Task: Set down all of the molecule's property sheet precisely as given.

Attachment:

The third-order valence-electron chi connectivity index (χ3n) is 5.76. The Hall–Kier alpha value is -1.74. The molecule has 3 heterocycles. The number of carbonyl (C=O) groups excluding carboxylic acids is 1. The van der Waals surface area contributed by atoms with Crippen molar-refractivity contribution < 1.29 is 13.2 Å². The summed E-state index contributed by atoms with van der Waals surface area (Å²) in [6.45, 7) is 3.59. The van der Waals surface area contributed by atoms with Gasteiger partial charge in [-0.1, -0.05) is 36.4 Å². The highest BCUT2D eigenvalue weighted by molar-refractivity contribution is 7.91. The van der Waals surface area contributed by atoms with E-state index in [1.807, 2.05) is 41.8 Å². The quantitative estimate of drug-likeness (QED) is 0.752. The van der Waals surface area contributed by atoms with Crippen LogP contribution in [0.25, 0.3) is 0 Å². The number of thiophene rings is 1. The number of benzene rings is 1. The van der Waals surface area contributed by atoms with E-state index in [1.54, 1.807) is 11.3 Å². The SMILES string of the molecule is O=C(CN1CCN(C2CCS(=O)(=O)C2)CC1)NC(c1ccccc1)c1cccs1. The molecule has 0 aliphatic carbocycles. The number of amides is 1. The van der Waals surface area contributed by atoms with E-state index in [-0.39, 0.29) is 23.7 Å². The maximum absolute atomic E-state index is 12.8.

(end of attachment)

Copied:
The third-order valence-electron chi connectivity index (χ3n) is 5.76. The Hall–Kier alpha value is -1.74. The molecule has 3 heterocycles. The number of carbonyl (C=O) groups excluding carboxylic acids is 1. The van der Waals surface area contributed by atoms with Crippen molar-refractivity contribution < 1.29 is 13.2 Å². The summed E-state index contributed by atoms with van der Waals surface area (Å²) in [6.45, 7) is 3.59. The van der Waals surface area contributed by atoms with Gasteiger partial charge in [-0.1, -0.05) is 36.4 Å². The highest BCUT2D eigenvalue weighted by molar-refractivity contribution is 7.91. The van der Waals surface area contributed by atoms with E-state index in [1.807, 2.05) is 41.8 Å². The quantitative estimate of drug-likeness (QED) is 0.752. The van der Waals surface area contributed by atoms with Crippen LogP contribution in [0.25, 0.3) is 0 Å². The number of thiophene rings is 1. The number of benzene rings is 1. The van der Waals surface area contributed by atoms with E-state index in [1.54, 1.807) is 11.3 Å². The SMILES string of the molecule is O=C(CN1CCN(C2CCS(=O)(=O)C2)CC1)NC(c1ccccc1)c1cccs1. The molecule has 0 aliphatic carbocycles. The number of amides is 1. The van der Waals surface area contributed by atoms with E-state index in [-0.39, 0.29) is 23.7 Å². The maximum absolute atomic E-state index is 12.8.